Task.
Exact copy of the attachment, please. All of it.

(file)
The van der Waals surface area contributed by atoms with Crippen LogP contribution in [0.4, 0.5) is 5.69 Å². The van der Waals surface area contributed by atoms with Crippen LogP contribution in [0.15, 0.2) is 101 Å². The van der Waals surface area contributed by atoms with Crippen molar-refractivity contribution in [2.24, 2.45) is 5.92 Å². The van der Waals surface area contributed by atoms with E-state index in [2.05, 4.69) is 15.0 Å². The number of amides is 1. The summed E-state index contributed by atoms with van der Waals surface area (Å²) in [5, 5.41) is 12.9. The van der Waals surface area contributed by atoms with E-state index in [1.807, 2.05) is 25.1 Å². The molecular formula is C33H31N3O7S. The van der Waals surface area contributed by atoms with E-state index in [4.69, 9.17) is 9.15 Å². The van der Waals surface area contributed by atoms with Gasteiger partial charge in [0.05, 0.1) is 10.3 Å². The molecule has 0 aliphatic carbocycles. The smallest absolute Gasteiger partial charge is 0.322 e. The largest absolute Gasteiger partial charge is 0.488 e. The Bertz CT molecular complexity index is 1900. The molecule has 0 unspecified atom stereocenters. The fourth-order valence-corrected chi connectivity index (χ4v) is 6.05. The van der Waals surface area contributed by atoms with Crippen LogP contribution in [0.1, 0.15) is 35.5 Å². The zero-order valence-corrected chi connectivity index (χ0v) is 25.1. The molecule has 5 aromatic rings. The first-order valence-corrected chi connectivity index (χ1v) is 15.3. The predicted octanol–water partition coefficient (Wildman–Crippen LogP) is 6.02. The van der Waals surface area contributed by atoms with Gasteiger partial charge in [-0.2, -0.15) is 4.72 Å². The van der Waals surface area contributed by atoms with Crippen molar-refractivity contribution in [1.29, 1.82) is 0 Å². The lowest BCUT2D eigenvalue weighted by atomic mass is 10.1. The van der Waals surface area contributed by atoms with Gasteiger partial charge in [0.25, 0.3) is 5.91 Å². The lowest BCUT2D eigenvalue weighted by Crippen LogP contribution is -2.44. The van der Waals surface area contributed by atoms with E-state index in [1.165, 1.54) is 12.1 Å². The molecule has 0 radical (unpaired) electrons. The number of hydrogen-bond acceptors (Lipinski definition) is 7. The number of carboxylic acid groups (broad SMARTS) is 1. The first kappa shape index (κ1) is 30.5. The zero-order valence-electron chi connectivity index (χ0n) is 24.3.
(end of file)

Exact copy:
The van der Waals surface area contributed by atoms with Crippen LogP contribution in [0.4, 0.5) is 5.69 Å². The van der Waals surface area contributed by atoms with Crippen LogP contribution in [0.15, 0.2) is 101 Å². The van der Waals surface area contributed by atoms with Crippen molar-refractivity contribution in [2.24, 2.45) is 5.92 Å². The van der Waals surface area contributed by atoms with E-state index in [2.05, 4.69) is 15.0 Å². The number of amides is 1. The summed E-state index contributed by atoms with van der Waals surface area (Å²) in [5, 5.41) is 12.9. The van der Waals surface area contributed by atoms with E-state index in [1.807, 2.05) is 25.1 Å². The molecular formula is C33H31N3O7S. The van der Waals surface area contributed by atoms with E-state index in [4.69, 9.17) is 9.15 Å². The van der Waals surface area contributed by atoms with Gasteiger partial charge in [0.05, 0.1) is 10.3 Å². The molecule has 0 aliphatic carbocycles. The smallest absolute Gasteiger partial charge is 0.322 e. The largest absolute Gasteiger partial charge is 0.488 e. The Bertz CT molecular complexity index is 1900. The molecule has 0 unspecified atom stereocenters. The fourth-order valence-corrected chi connectivity index (χ4v) is 6.05. The van der Waals surface area contributed by atoms with Crippen LogP contribution in [0.1, 0.15) is 35.5 Å². The zero-order valence-corrected chi connectivity index (χ0v) is 25.1. The molecule has 5 aromatic rings. The first-order valence-corrected chi connectivity index (χ1v) is 15.3. The predicted octanol–water partition coefficient (Wildman–Crippen LogP) is 6.02. The van der Waals surface area contributed by atoms with Gasteiger partial charge in [-0.2, -0.15) is 4.72 Å². The van der Waals surface area contributed by atoms with Crippen molar-refractivity contribution in [1.29, 1.82) is 0 Å². The lowest BCUT2D eigenvalue weighted by atomic mass is 10.1. The van der Waals surface area contributed by atoms with Gasteiger partial charge in [0.25, 0.3) is 5.91 Å². The lowest BCUT2D eigenvalue weighted by Crippen LogP contribution is -2.44. The van der Waals surface area contributed by atoms with E-state index in [1.165, 1.54) is 12.1 Å². The molecule has 0 radical (unpaired) electrons. The number of hydrogen-bond acceptors (Lipinski definition) is 7. The number of carboxylic acid groups (broad SMARTS) is 1. The first kappa shape index (κ1) is 30.5. The zero-order valence-electron chi connectivity index (χ0n) is 24.3.